How to run a business

Events at my work of late have sparked memories of a book I read awhile ago.  The next few posts are from Common Stocks and Uncommon Profits and Other Writings by Philip Fisher.  Phil was an investment savant and father of Kenneth Fisher, who’s the most unconventional and interesting investment guy that I read.  I read him because he makes me money.

This passage from Conservatives Investors Sleep Well section of the book (p. 188):

Here is an indication of the heart of the second dimension of a truly conservative investment: a corporate chief executive dedicated to long-range growth who has surrounded himself with and delegated considerable authority to an extremely competent team in charge of the various divisions and functions of the company.  These people must be engaged not in an endless internal struggle for power but instead should be working together toward clearly outlined corporate goals.  One of these goals, which is absolutely essential if an investment is to be a truly successful one, is that top management take the time to identify and train qualified and motivated juniors to succeed senior management whenever a replacement is necessary.  In turn, at each level down through the chain of command, detailed attention should be paid to whether those at this level are doing the same thing for those one level below them.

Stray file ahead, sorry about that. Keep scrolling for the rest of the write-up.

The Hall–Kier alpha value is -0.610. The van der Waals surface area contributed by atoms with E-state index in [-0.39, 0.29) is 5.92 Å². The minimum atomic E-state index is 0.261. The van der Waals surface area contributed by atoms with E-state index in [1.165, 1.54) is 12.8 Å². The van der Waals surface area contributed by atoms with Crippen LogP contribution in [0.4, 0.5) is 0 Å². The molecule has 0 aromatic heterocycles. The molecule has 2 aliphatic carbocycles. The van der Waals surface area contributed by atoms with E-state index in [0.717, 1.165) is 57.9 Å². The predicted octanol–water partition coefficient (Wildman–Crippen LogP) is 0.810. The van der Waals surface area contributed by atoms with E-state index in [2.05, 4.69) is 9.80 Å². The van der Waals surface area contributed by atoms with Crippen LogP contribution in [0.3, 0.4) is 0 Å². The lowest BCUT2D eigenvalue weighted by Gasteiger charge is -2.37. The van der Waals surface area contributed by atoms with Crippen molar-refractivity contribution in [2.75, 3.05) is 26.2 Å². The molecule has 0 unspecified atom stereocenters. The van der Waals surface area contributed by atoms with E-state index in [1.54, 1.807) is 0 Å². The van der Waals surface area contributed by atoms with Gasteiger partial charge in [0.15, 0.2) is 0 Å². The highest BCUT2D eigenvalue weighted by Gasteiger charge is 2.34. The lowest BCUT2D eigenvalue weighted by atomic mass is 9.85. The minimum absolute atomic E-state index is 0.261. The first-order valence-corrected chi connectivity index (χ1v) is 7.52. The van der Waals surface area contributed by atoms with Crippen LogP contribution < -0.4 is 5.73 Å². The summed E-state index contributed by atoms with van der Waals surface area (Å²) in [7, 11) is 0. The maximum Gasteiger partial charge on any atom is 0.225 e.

Seems almost too obvious, huh?  But, years in the business world have me made realize how rare such an arrangement truly is.  You’d have almost as much luck re-creating the band U2.

First, many CEOs are insecure.  They simply won’t hire competent people.  Then they may have to compete to keep their position.  So, they hire people they can control and since they aren’t competent, they can’t delegate considerable authority, not that they would anyway.  Then, who has time training the juniors in firm?  When you have a bunch of incompetent micromanagers running the place, you’ll always be busy responding to the latest crisis.

This an excellent checklist of management to feel out if your are an investment analyst or if you are interviewing for a job.  If management doesn’t meet this model, it’s just a matter of when things will start to go really wrong.

1 thought on “How to run a business

  1. Pingback: Succession Planning « Our Dinner Table


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